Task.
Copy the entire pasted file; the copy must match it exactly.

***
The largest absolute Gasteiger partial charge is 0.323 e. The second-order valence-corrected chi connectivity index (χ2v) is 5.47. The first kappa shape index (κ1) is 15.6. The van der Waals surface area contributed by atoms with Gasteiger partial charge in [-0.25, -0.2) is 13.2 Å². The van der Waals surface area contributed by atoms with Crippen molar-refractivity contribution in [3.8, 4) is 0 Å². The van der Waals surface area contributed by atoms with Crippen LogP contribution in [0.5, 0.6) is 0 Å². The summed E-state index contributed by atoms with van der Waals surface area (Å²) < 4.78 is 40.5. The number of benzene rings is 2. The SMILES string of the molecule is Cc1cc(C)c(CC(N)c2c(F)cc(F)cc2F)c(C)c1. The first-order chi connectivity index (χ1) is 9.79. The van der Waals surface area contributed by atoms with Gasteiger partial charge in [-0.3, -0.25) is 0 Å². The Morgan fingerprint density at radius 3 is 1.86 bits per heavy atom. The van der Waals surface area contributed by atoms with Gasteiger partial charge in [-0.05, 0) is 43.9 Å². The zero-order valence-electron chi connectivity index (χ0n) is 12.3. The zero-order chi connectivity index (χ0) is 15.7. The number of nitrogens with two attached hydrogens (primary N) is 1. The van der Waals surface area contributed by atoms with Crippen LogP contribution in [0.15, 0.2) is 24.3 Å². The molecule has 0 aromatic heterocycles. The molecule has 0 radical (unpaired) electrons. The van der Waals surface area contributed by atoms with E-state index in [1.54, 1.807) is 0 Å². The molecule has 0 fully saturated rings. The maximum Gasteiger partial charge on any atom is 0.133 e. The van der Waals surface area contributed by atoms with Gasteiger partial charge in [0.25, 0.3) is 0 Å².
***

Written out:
The largest absolute Gasteiger partial charge is 0.323 e. The second-order valence-corrected chi connectivity index (χ2v) is 5.47. The first kappa shape index (κ1) is 15.6. The van der Waals surface area contributed by atoms with Gasteiger partial charge in [-0.25, -0.2) is 13.2 Å². The van der Waals surface area contributed by atoms with Crippen molar-refractivity contribution in [3.8, 4) is 0 Å². The van der Waals surface area contributed by atoms with Crippen LogP contribution in [0.5, 0.6) is 0 Å². The summed E-state index contributed by atoms with van der Waals surface area (Å²) < 4.78 is 40.5. The number of benzene rings is 2. The SMILES string of the molecule is Cc1cc(C)c(CC(N)c2c(F)cc(F)cc2F)c(C)c1. The first-order chi connectivity index (χ1) is 9.79. The van der Waals surface area contributed by atoms with Gasteiger partial charge in [-0.3, -0.25) is 0 Å². The Morgan fingerprint density at radius 3 is 1.86 bits per heavy atom. The van der Waals surface area contributed by atoms with Gasteiger partial charge in [-0.05, 0) is 43.9 Å². The zero-order valence-electron chi connectivity index (χ0n) is 12.3. The zero-order chi connectivity index (χ0) is 15.7. The number of nitrogens with two attached hydrogens (primary N) is 1. The van der Waals surface area contributed by atoms with Crippen LogP contribution in [0.15, 0.2) is 24.3 Å². The molecule has 0 aromatic heterocycles. The molecule has 0 radical (unpaired) electrons. The van der Waals surface area contributed by atoms with E-state index in [1.54, 1.807) is 0 Å². The molecule has 0 fully saturated rings. The maximum Gasteiger partial charge on any atom is 0.133 e. The van der Waals surface area contributed by atoms with Gasteiger partial charge in [0.25, 0.3) is 0 Å².